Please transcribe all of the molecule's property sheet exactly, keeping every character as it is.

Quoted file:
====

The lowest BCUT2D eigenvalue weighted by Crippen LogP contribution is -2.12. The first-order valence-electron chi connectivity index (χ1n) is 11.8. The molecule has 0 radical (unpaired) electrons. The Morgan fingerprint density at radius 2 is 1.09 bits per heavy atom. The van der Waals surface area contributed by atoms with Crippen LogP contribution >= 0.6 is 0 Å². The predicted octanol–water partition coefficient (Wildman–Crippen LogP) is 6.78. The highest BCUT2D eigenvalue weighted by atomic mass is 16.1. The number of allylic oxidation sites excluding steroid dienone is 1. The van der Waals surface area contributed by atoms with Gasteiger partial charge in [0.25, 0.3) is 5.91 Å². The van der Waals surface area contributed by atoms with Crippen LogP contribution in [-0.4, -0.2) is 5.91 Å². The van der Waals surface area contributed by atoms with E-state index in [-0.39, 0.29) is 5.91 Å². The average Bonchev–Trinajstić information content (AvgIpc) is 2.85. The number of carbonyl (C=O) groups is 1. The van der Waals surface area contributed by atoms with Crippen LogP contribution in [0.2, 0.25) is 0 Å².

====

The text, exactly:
The lowest BCUT2D eigenvalue weighted by Crippen LogP contribution is -2.12. The first-order valence-electron chi connectivity index (χ1n) is 11.8. The molecule has 0 radical (unpaired) electrons. The Morgan fingerprint density at radius 2 is 1.09 bits per heavy atom. The van der Waals surface area contributed by atoms with Crippen LogP contribution >= 0.6 is 0 Å². The predicted octanol–water partition coefficient (Wildman–Crippen LogP) is 6.78. The highest BCUT2D eigenvalue weighted by atomic mass is 16.1. The number of allylic oxidation sites excluding steroid dienone is 1. The van der Waals surface area contributed by atoms with Gasteiger partial charge in [0.25, 0.3) is 5.91 Å². The van der Waals surface area contributed by atoms with Crippen LogP contribution in [-0.4, -0.2) is 5.91 Å². The van der Waals surface area contributed by atoms with E-state index in [-0.39, 0.29) is 5.91 Å². The average Bonchev–Trinajstić information content (AvgIpc) is 2.85. The number of carbonyl (C=O) groups is 1. The van der Waals surface area contributed by atoms with Crippen LogP contribution in [0.2, 0.25) is 0 Å².